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β-Mannosidase Deficiency via the MANBA Gene

Summary and Pricing

Test Method

Exome Sequencing with CNV Detection
Test Code Test Copy GenesTest CPT Code Gene CPT Codes Copy CPT Codes Base Price
MANBA 81479 81479,81479 $990
Test Code Test Copy Genes Test CPT Code Gene CPT Codes Copy CPT Code Base Price
4351MANBA81479 81479,81479 $990 Order Options and Pricing

Pricing Comments

Our favored testing approach is exome based NextGen sequencing with CNV analysis. This will allow cost effective reflexing to PGxome or other exome based tests. However, if full gene Sanger sequencing is desired for STAT turnaround time, insurance, or other reasons, please see link below for Test Code, pricing, and turnaround time information. If the Sanger option is selected, CNV detection may be ordered through Test #600.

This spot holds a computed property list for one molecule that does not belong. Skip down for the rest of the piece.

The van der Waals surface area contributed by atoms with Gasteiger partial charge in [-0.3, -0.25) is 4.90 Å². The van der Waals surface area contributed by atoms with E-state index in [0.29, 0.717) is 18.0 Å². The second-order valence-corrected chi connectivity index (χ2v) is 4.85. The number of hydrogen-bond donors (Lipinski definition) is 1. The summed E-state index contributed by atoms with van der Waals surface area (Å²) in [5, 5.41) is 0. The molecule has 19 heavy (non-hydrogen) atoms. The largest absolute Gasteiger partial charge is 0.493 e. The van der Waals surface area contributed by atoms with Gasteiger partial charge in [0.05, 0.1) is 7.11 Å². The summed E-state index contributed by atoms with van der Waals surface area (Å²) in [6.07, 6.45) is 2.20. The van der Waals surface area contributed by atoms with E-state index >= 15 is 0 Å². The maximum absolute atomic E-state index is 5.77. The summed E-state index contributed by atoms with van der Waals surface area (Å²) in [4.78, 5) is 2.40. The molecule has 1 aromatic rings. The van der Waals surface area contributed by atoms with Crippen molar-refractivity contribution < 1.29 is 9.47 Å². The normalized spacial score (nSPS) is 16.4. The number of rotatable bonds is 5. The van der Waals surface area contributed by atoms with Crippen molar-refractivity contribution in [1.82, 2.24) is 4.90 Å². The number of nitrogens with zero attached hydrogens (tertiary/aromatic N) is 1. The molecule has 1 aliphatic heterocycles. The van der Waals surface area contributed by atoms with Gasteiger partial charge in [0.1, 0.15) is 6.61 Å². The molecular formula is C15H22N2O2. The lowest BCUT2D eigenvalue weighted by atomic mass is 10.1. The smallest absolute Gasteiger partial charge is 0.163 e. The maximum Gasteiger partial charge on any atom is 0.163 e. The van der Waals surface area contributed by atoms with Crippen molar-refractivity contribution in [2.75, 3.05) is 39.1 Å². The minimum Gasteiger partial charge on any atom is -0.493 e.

An additional 25% charge will be applied to STAT orders. STAT orders are prioritized throughout the testing process.

Click here for costs to reflex to whole PGxome (if original test is on PGxome Sequencing platform).

Click here for costs to reflex to whole PGnome (if original test is on PGnome Sequencing platform).

The Sanger Sequencing method for this test is NY State approved.

For Sanger Sequencing click here.

Turnaround Time

3 weeks on average for standard orders or 2 weeks on average for STAT orders.

Please note: Once the testing process begins, an Estimated Report Date (ERD) range will be displayed in the portal. This is the most accurate prediction of when your report will be complete and may differ from the average TAT published on our website. About 85% of our tests will be reported within or before the ERD range. We will notify you of significant delays or holds which will impact the ERD. Learn more about turnaround times here.

Targeted Testing

For ordering sequencing of targeted known variants, go to our Targeted Variants page.


Genetic Counselors


  • McKenna Kyriss, PhD

Clinical Features and Genetics

Clinical Features